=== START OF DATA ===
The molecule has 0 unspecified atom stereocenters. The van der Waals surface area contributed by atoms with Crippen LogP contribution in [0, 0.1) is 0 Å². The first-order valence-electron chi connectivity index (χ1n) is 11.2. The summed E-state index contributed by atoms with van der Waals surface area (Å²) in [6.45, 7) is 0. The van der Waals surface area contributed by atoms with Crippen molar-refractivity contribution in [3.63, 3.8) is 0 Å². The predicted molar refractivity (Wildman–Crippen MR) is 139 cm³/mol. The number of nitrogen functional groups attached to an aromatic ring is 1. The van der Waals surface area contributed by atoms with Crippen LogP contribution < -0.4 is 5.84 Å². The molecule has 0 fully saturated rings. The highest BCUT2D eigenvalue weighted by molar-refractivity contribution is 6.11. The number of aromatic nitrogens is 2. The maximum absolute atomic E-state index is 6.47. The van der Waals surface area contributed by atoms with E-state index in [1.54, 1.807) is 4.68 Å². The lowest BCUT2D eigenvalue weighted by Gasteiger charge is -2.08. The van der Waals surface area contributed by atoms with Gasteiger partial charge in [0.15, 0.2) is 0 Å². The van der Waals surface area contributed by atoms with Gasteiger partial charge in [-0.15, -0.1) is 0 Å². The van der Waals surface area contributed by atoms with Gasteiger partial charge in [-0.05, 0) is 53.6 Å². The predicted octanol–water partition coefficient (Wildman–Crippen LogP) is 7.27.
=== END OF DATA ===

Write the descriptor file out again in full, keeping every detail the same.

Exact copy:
The molecule has 0 unspecified atom stereocenters. The van der Waals surface area contributed by atoms with Crippen LogP contribution in [0, 0.1) is 0 Å². The first-order valence-electron chi connectivity index (χ1n) is 11.2. The summed E-state index contributed by atoms with van der Waals surface area (Å²) in [6.45, 7) is 0. The van der Waals surface area contributed by atoms with Crippen molar-refractivity contribution in [3.63, 3.8) is 0 Å². The predicted molar refractivity (Wildman–Crippen MR) is 139 cm³/mol. The number of nitrogen functional groups attached to an aromatic ring is 1. The van der Waals surface area contributed by atoms with Crippen LogP contribution < -0.4 is 5.84 Å². The molecule has 0 fully saturated rings. The highest BCUT2D eigenvalue weighted by molar-refractivity contribution is 6.11. The number of aromatic nitrogens is 2. The maximum absolute atomic E-state index is 6.47. The van der Waals surface area contributed by atoms with E-state index in [1.54, 1.807) is 4.68 Å². The lowest BCUT2D eigenvalue weighted by Gasteiger charge is -2.08. The van der Waals surface area contributed by atoms with Gasteiger partial charge in [0.15, 0.2) is 0 Å². The van der Waals surface area contributed by atoms with Gasteiger partial charge in [-0.15, -0.1) is 0 Å². The van der Waals surface area contributed by atoms with Gasteiger partial charge in [-0.05, 0) is 53.6 Å². The predicted octanol–water partition coefficient (Wildman–Crippen LogP) is 7.27.